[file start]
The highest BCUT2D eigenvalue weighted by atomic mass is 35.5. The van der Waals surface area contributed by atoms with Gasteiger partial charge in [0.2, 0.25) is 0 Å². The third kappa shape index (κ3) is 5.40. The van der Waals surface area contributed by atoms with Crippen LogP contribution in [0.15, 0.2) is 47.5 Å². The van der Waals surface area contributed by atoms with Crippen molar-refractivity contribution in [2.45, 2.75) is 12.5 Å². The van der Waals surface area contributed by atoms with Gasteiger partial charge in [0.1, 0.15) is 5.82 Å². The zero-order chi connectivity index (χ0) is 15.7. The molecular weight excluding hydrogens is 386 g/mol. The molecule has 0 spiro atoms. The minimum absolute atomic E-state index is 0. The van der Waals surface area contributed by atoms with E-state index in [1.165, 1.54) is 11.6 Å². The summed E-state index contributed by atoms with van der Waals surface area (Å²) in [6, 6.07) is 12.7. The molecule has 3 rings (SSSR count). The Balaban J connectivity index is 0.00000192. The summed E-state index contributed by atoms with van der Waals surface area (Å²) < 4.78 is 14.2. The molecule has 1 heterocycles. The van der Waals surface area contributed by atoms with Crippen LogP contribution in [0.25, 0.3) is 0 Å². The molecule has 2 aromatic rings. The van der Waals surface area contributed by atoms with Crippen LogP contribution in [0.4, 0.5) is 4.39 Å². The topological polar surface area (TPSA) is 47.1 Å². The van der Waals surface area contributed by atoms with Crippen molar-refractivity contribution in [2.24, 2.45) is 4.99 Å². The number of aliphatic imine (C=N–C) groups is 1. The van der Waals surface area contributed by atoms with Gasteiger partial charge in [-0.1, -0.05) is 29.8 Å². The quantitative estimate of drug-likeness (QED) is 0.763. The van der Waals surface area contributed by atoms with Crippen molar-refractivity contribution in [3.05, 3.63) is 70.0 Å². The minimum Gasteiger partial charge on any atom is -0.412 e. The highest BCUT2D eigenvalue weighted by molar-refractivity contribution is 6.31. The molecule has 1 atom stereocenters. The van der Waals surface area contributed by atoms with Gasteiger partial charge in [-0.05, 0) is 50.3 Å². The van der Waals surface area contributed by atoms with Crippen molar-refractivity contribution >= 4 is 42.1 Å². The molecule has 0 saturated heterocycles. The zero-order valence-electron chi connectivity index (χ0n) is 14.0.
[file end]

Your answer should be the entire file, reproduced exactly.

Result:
The highest BCUT2D eigenvalue weighted by atomic mass is 35.5. The van der Waals surface area contributed by atoms with Gasteiger partial charge in [0.2, 0.25) is 0 Å². The third kappa shape index (κ3) is 5.40. The van der Waals surface area contributed by atoms with Crippen LogP contribution in [0.15, 0.2) is 47.5 Å². The van der Waals surface area contributed by atoms with Crippen molar-refractivity contribution in [2.45, 2.75) is 12.5 Å². The van der Waals surface area contributed by atoms with Gasteiger partial charge in [0.1, 0.15) is 5.82 Å². The zero-order chi connectivity index (χ0) is 15.7. The molecular weight excluding hydrogens is 386 g/mol. The molecule has 0 spiro atoms. The minimum absolute atomic E-state index is 0. The van der Waals surface area contributed by atoms with E-state index in [1.165, 1.54) is 11.6 Å². The summed E-state index contributed by atoms with van der Waals surface area (Å²) in [6, 6.07) is 12.7. The molecule has 3 rings (SSSR count). The Balaban J connectivity index is 0.00000192. The summed E-state index contributed by atoms with van der Waals surface area (Å²) < 4.78 is 14.2. The molecule has 1 heterocycles. The van der Waals surface area contributed by atoms with Crippen LogP contribution in [0.25, 0.3) is 0 Å². The molecule has 2 aromatic rings. The van der Waals surface area contributed by atoms with Crippen LogP contribution in [0.4, 0.5) is 4.39 Å². The topological polar surface area (TPSA) is 47.1 Å². The van der Waals surface area contributed by atoms with Crippen molar-refractivity contribution in [2.24, 2.45) is 4.99 Å². The number of aliphatic imine (C=N–C) groups is 1. The van der Waals surface area contributed by atoms with Gasteiger partial charge in [-0.1, -0.05) is 29.8 Å². The quantitative estimate of drug-likeness (QED) is 0.763. The van der Waals surface area contributed by atoms with Crippen molar-refractivity contribution in [3.05, 3.63) is 70.0 Å². The minimum Gasteiger partial charge on any atom is -0.412 e. The highest BCUT2D eigenvalue weighted by molar-refractivity contribution is 6.31. The molecule has 1 atom stereocenters. The van der Waals surface area contributed by atoms with Gasteiger partial charge in [-0.05, 0) is 50.3 Å². The van der Waals surface area contributed by atoms with Crippen molar-refractivity contribution >= 4 is 42.1 Å². The molecule has 0 saturated heterocycles. The zero-order valence-electron chi connectivity index (χ0n) is 14.0.